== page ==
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Empire: Season 1
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All 12 episodes of the Golden Globe-winning drama series created by Lee Daniels and Danny Strong. Empire Entertainment is a hip hop entertainment company headed up by former drug dealer turned music mogul Lucious Lyon (Howard). When he receives devastating news from his doctor, Lyon realises he must choose an heir to the throne of his company. There is just one problem: he doesn't trust anyone to run his Empire. The episodes are: 'Pilot', 'The Outspoken King', 'The Devil Quotes Scripture', 'False Imposition', 'Dangerous Bonds', 'Out, Damned Spot', 'Our Dancing Days', 'The Lyon's Roar', 'Unto the Breach', 'Sins of the Father', 'Die But Once' and 'Who I Am'.
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The weak spot of Empire is its leading man. Terence Howard is just not believable as a mogul or as someone from the hood. He is supposedly ruthless and his character does extreme things like shooting someone in the face but it never really makes sense. There's no edge to the performance. It really does grate when the show goes on about his character being an icon in his career. The phrase the Lucious Lyon Sound is not at all backed up by Howard's performance or by the music he offers. Indeed, Lucious Lyon's sound is middle of the road pop with some 90s RnB styling. Not at all groundbreaking or innovative.
This is entirely at odds with the two excellent musical performers in the show who are both utterly convincing. Jussie Smollett is the most heavily featured musician as Jamal. It is a really top notch performance portraying a gay man in a brutally heterosexual world. His music is also pretty good though is hampered by the horrible auto-tuning. There are some embarrassing moments though, with a rap battle against Black Rhino being painful to watch as Jamal puts his case by singing in a ridiculously high register and through a soft tone in the face of someone who really sounds and looks like hip hop.
Hip hop is where the show shines brightest. The best performer on display is Bryshere Y. Gray as Hakeem. As the young rapper, Gray has an intense energy and his mimicking of modern young pop-rap artists movements is spot on. If Gray was known as a musician he would be entirely credible. He has definitely got it. All of Gray's performances are exciting and fun, he spits like a genuine modern pop-rap crossover star.
It helps that these two are solid actors. They put on quality performances throughout the season as they handle the fallout from the various outrageous things that happen around them. Neither's range is tested too far but they both shine when on the screen.
The character designed to take up most of the screen when the music is not playing is Cookie Lyon. She is a funny character and full of great one-liners. For the dramatic part of the show, Taraji P. Henson is the real star. Her hot mama wardrobe shows her character's flair. She is also the only character who uses the backstory to portray what is happening at the moment. The hot and cold relationship with Lucious is excellent. Cookie is less credible when talking about music and her supposed influence on Lucious's career but she is always fun when on screen.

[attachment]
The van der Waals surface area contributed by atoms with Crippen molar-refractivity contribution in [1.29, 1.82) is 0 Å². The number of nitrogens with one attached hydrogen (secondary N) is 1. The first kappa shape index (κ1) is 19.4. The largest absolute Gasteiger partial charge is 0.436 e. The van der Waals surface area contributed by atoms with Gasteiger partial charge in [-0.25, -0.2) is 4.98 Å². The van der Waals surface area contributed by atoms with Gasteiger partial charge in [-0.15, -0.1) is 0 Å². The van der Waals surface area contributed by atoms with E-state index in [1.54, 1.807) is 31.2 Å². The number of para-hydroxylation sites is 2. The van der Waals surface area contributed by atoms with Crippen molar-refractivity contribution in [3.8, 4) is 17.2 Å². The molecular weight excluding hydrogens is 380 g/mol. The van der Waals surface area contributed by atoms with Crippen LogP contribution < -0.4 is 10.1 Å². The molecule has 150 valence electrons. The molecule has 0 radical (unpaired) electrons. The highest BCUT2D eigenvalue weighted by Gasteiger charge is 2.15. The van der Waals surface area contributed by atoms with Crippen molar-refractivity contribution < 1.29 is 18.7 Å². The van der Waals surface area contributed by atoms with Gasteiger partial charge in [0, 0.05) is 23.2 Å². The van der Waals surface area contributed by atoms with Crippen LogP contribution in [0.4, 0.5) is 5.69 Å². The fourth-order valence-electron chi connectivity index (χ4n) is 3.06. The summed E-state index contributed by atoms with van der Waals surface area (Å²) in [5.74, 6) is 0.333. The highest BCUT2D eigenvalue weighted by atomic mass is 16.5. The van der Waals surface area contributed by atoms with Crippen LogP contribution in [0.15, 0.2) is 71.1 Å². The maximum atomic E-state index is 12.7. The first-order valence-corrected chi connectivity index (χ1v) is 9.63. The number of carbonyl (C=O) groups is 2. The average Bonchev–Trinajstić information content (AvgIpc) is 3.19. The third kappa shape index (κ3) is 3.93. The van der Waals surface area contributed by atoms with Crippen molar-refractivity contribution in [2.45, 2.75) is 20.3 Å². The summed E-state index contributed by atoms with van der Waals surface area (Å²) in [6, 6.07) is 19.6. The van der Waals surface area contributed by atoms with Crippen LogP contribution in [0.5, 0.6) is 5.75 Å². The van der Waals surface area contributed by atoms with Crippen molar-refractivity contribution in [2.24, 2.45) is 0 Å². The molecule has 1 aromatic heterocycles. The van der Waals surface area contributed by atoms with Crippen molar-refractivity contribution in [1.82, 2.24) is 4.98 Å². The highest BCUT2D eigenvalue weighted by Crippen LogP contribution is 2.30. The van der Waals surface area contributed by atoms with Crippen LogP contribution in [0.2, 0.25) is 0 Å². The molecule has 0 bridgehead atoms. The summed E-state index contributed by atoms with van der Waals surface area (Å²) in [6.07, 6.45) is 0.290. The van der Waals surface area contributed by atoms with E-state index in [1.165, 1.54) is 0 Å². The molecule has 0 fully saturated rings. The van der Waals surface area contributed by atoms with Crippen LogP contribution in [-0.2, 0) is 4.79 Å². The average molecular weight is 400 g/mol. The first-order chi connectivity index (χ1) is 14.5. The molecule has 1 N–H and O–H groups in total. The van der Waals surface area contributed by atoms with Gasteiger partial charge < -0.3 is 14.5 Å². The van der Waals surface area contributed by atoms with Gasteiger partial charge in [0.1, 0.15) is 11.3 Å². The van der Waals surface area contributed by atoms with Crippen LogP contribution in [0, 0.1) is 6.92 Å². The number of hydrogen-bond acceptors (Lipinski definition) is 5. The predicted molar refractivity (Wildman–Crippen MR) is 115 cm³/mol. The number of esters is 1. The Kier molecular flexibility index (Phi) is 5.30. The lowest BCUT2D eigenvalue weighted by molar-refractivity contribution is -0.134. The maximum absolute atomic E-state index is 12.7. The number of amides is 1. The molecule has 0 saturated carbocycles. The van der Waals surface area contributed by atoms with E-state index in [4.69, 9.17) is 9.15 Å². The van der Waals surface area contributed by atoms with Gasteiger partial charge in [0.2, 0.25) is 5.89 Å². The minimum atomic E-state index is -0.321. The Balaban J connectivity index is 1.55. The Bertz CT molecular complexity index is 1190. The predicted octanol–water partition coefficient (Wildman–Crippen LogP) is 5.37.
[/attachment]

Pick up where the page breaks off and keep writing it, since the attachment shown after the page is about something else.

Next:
Various guest stars make appearances which add to the fun of the show. It is not always clear why they would sign up to Empire Records when many of them seem to be operating in different genres that the Lyons don't really specialise in. However, some are superb with the gospel singing of Jennifer Hudson being a particular highlight. Others such as Snoop Dogg are just there for name recognition purposes.
The music is definitely the bright spot of Empire. The plot certainly isn't. The holes in it as characters flip from one extreme position to another makes it annoying at times. This is simple, light entertainment. It doesn't hold together as a narrative at all really and the writing is pretty poor. Characters do things that make little sense and minor characters appear then disappear without much thought. If it wasn't for the music Empire would be a major dud. Fortunately it does have the music.
The extras on the DVD know exactly what the audience wants. There are lots of song renditions on display and they are largely worth enjoying. A good reminder of what makes Empire fun. There are also a couple of extras featuring talking heads, notably the creator of Empire but there's not much depth to the discussion. Fortunately Timbaland and Jim Beanz have good time to talk as it is clear that it is the combination of those two through the production and music writing that makes Empire a success. The Timbaland influence is obvious at times but Beanz seems to have done a great job as well.
Empire is simple music fun for those who don't mind pop versions of RnB and hip hop. It doesn't do much as a drama but as a vehicle for popular African American music it is an easy watch.